A team of astronomers led by the International Centre for Radio Astronomy Research has succeeded in observing the death throes of a giant star in unprecedented detail.
Just over 25 years ago, in February 1987, astronomers observing the Large Magellanic Cloud – a nearby dwarf galaxy – noticed the sudden appearance of what appeared to be a new star. But they were watching not the birth of a star but the death of one.
It was the brightest supernova seen from Earth since the telescope was invented 400 years ago. By the following day, news of the discovery had spread around the globe, and southern hemisphere stargazers began watching the aftermath of the enormous stellar explosion.
Since then, the remnant of what astronomers call Supernova 1987A has continued to be a focus for researchers around the world, providing a wealth of information about one of the universe’s most extreme events.
In research published in the Astrophysical Journal, astronomers in Australia and Hong Kong used the Australia Telescope Compact Array in New South Wales to make the highest resolution radio images yet obtained of the expanding supernova remnant at millimetre wavelengths.
“Imaging distant astronomical objects like this at wavelengths less than one centimetre demands the most stable atmospheric conditions,” said the lead author, Dr Giovanna Zanardo of ICRAR. “For this telescope these are usually only possible during cooler winter conditions; but even then, the humidity and low elevation of the site makes things very challenging.”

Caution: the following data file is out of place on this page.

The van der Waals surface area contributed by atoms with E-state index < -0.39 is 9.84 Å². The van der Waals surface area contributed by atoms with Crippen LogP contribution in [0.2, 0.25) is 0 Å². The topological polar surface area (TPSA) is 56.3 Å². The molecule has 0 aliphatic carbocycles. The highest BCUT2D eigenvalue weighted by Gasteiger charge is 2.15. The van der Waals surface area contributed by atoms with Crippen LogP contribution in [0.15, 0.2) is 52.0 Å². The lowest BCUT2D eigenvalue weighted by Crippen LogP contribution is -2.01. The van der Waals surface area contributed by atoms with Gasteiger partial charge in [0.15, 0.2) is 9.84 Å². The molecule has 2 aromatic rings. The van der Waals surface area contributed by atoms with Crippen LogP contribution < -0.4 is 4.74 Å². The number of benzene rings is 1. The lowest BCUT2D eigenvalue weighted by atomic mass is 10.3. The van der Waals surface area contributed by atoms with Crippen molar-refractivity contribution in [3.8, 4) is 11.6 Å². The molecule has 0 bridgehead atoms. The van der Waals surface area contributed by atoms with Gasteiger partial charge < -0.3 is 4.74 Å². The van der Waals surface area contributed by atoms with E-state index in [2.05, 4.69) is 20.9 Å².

Unlike optical telescopes, a radio telescope can operate in the daytime and can peer through gas and dust, allowing astronomers to see the inner workings of supernova remnants, radio galaxies and black holes.
“Supernova remnants are like natural particle accelerators, the radio emission we observe comes from electrons spiralling along the magnetic field lines and emitting photons every time they turn. The higher the resolution of the images, the more we can learn about the structure of this object,” said Professor Lister Staveley-Smith, deputy director of ICRAR and the Centre for All-sky Astrophysics.
Scientists study the evolution of supernovae into supernova remnants to gain an insight into the dynamics of these massive explosions and the interaction of the blast wave with the surrounding medium.
“Not only have we been able to analyse the morphology of Supernova 1987A through our high-resolution imaging, we have compared it to X-ray and optical data in order to model its likely history,” said centre Director Professor Bryan Gaensler.
The team suspects a compact source or pulsar wind nebula to be sitting at the centre of the radio emission, implying that the supernova explosion did not make the star collapse into a black hole. They will now attempt to observe further into the core and see what’s there.
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